Evidence demonstrating continuity between the people of Wupatki from A.D. 900-1300 and the Hopi Tribe of Arizona and the Zuni Tribe of the Zuni Reservation, New Mexico, includes similarities in material culture, architecture, mortuary practices, settlement patterns, and agricultural methods. Both Hopi and Zuni oral histories indicate connections to the people of Wupatki Pueblo, and both tribes trace clans there.

In 1934, human remains representing a minimum of four individuals were removed from Nalakihu Pueblo, within Wupatki National Monument in Coconino County, AZ, during a Civil Works Administration excavation conducted by the Museum of Northern Arizona. The human remains and associated funerary objects are in the physical custody of the Museum of Northern Arizona in Flagstaff, AZ. No known individuals were identified. The 39 associated funerary objects are 8 animal bones, 1 bowl, 1 jar, 1 bird bone, 1 shell bracelet, 9 shell beads, 1 corn stalk with blue paint, 1 painted wooden staff, 1 pot lid, and 15 pieces of turquoise.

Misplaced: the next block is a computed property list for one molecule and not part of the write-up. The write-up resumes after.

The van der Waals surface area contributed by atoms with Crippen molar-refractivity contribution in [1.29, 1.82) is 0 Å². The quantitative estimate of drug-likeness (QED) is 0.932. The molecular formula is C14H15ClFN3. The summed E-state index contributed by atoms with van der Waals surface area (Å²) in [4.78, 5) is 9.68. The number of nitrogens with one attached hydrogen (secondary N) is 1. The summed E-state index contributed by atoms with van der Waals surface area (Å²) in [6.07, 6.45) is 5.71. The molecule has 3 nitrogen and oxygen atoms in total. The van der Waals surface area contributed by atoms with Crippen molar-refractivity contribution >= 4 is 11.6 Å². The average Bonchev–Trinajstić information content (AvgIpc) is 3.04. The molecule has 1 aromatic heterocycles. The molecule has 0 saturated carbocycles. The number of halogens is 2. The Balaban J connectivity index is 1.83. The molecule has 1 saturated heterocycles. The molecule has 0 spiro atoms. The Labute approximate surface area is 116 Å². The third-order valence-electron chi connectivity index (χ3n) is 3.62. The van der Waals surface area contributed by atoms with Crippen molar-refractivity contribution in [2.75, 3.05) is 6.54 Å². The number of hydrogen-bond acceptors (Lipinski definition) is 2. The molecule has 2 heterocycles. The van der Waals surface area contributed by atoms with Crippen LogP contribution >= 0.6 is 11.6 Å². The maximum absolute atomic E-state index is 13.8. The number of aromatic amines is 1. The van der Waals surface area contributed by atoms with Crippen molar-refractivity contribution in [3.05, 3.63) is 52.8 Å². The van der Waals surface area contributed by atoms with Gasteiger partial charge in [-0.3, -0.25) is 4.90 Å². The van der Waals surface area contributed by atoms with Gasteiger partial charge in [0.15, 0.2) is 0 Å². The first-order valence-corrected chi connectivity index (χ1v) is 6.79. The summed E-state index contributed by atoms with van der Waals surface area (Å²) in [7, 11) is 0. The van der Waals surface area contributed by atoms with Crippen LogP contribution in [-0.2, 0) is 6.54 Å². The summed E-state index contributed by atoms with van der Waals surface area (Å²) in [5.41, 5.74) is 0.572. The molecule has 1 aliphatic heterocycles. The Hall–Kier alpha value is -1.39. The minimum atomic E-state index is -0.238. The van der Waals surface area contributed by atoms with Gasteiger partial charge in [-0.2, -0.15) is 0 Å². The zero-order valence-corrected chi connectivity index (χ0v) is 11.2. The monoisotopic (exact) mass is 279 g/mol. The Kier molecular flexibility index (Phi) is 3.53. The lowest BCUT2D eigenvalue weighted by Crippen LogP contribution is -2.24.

All of the human remains have been analyzed by physical anthropologists who have determined them to be Native American. All burials were excavated from burial pits within the midden immediately adjacent to and contemporaneous with the site. Some individuals were found in extended, supine positions, while others were found in flexed, supine positions. On the basis of architecture and ceramics, Nalakihu Pueblo is dated to A.D. 1150-1300.